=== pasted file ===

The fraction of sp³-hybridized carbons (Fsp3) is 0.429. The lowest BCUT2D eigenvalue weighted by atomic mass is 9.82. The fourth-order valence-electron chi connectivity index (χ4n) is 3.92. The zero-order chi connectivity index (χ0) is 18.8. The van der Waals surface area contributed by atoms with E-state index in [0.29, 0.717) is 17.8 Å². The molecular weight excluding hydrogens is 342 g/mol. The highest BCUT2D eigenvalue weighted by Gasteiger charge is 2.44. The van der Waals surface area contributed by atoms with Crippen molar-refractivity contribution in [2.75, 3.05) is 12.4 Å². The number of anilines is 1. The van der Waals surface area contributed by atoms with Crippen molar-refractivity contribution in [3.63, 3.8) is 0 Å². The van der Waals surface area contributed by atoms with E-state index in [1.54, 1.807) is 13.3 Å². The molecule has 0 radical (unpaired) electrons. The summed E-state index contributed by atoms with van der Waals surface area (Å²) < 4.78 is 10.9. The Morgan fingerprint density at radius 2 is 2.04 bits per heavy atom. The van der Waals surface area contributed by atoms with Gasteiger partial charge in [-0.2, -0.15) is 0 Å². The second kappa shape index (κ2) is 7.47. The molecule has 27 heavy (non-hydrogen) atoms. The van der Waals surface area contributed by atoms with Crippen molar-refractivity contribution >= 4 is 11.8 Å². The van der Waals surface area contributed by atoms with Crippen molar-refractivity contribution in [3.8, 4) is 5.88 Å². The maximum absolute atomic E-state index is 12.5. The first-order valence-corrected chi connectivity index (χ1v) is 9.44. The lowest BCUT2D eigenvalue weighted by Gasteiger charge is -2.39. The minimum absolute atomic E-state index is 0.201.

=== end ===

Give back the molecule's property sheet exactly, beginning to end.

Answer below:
The fraction of sp³-hybridized carbons (Fsp3) is 0.429. The lowest BCUT2D eigenvalue weighted by atomic mass is 9.82. The fourth-order valence-electron chi connectivity index (χ4n) is 3.92. The zero-order chi connectivity index (χ0) is 18.8. The van der Waals surface area contributed by atoms with E-state index in [0.29, 0.717) is 17.8 Å². The molecular weight excluding hydrogens is 342 g/mol. The highest BCUT2D eigenvalue weighted by Gasteiger charge is 2.44. The van der Waals surface area contributed by atoms with Crippen molar-refractivity contribution in [2.75, 3.05) is 12.4 Å². The number of anilines is 1. The van der Waals surface area contributed by atoms with Crippen molar-refractivity contribution in [3.63, 3.8) is 0 Å². The van der Waals surface area contributed by atoms with E-state index in [1.54, 1.807) is 13.3 Å². The molecule has 0 radical (unpaired) electrons. The summed E-state index contributed by atoms with van der Waals surface area (Å²) < 4.78 is 10.9. The Morgan fingerprint density at radius 2 is 2.04 bits per heavy atom. The van der Waals surface area contributed by atoms with Gasteiger partial charge in [-0.2, -0.15) is 0 Å². The second kappa shape index (κ2) is 7.47. The molecule has 27 heavy (non-hydrogen) atoms. The van der Waals surface area contributed by atoms with Crippen molar-refractivity contribution >= 4 is 11.8 Å². The van der Waals surface area contributed by atoms with Crippen molar-refractivity contribution in [3.8, 4) is 5.88 Å². The maximum absolute atomic E-state index is 12.5. The first-order valence-corrected chi connectivity index (χ1v) is 9.44. The lowest BCUT2D eigenvalue weighted by Gasteiger charge is -2.39. The minimum absolute atomic E-state index is 0.201.